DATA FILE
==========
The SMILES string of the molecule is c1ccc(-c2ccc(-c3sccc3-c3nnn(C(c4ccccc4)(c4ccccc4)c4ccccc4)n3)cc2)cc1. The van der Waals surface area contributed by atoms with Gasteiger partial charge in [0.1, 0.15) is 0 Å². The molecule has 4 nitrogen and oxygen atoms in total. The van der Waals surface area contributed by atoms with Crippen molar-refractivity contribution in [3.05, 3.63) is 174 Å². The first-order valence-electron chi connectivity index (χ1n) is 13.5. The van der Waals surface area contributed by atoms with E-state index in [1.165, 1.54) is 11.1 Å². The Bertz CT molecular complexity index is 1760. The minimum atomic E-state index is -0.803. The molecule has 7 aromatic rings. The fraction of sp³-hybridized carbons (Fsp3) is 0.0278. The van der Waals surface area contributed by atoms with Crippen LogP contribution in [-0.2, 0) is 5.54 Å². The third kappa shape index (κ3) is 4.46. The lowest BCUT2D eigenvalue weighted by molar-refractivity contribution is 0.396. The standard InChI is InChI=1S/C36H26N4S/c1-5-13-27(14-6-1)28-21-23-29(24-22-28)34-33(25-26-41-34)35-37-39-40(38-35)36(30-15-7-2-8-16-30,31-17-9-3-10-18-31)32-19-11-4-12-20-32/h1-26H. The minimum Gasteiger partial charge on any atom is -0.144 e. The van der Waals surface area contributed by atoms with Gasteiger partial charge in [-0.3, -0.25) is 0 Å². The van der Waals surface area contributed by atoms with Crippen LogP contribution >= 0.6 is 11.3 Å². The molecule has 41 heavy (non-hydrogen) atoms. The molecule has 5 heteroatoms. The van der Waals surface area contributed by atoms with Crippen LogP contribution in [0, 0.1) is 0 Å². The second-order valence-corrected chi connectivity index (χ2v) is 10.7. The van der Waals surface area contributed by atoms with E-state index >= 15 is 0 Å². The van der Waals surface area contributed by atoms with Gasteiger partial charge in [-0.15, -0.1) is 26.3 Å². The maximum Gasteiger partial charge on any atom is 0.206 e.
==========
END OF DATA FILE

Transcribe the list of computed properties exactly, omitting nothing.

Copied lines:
The SMILES string of the molecule is c1ccc(-c2ccc(-c3sccc3-c3nnn(C(c4ccccc4)(c4ccccc4)c4ccccc4)n3)cc2)cc1. The van der Waals surface area contributed by atoms with Gasteiger partial charge in [0.1, 0.15) is 0 Å². The molecule has 4 nitrogen and oxygen atoms in total. The van der Waals surface area contributed by atoms with Crippen molar-refractivity contribution in [3.05, 3.63) is 174 Å². The first-order valence-electron chi connectivity index (χ1n) is 13.5. The van der Waals surface area contributed by atoms with E-state index in [1.165, 1.54) is 11.1 Å². The Bertz CT molecular complexity index is 1760. The minimum atomic E-state index is -0.803. The molecule has 7 aromatic rings. The fraction of sp³-hybridized carbons (Fsp3) is 0.0278. The van der Waals surface area contributed by atoms with Crippen LogP contribution in [-0.2, 0) is 5.54 Å². The third kappa shape index (κ3) is 4.46. The lowest BCUT2D eigenvalue weighted by molar-refractivity contribution is 0.396. The standard InChI is InChI=1S/C36H26N4S/c1-5-13-27(14-6-1)28-21-23-29(24-22-28)34-33(25-26-41-34)35-37-39-40(38-35)36(30-15-7-2-8-16-30,31-17-9-3-10-18-31)32-19-11-4-12-20-32/h1-26H. The minimum Gasteiger partial charge on any atom is -0.144 e. The van der Waals surface area contributed by atoms with Gasteiger partial charge in [-0.3, -0.25) is 0 Å². The van der Waals surface area contributed by atoms with Crippen LogP contribution >= 0.6 is 11.3 Å². The molecule has 41 heavy (non-hydrogen) atoms. The molecule has 5 heteroatoms. The van der Waals surface area contributed by atoms with Crippen LogP contribution in [0, 0.1) is 0 Å². The second-order valence-corrected chi connectivity index (χ2v) is 10.7. The van der Waals surface area contributed by atoms with E-state index >= 15 is 0 Å². The van der Waals surface area contributed by atoms with Gasteiger partial charge in [-0.15, -0.1) is 26.3 Å². The maximum Gasteiger partial charge on any atom is 0.206 e.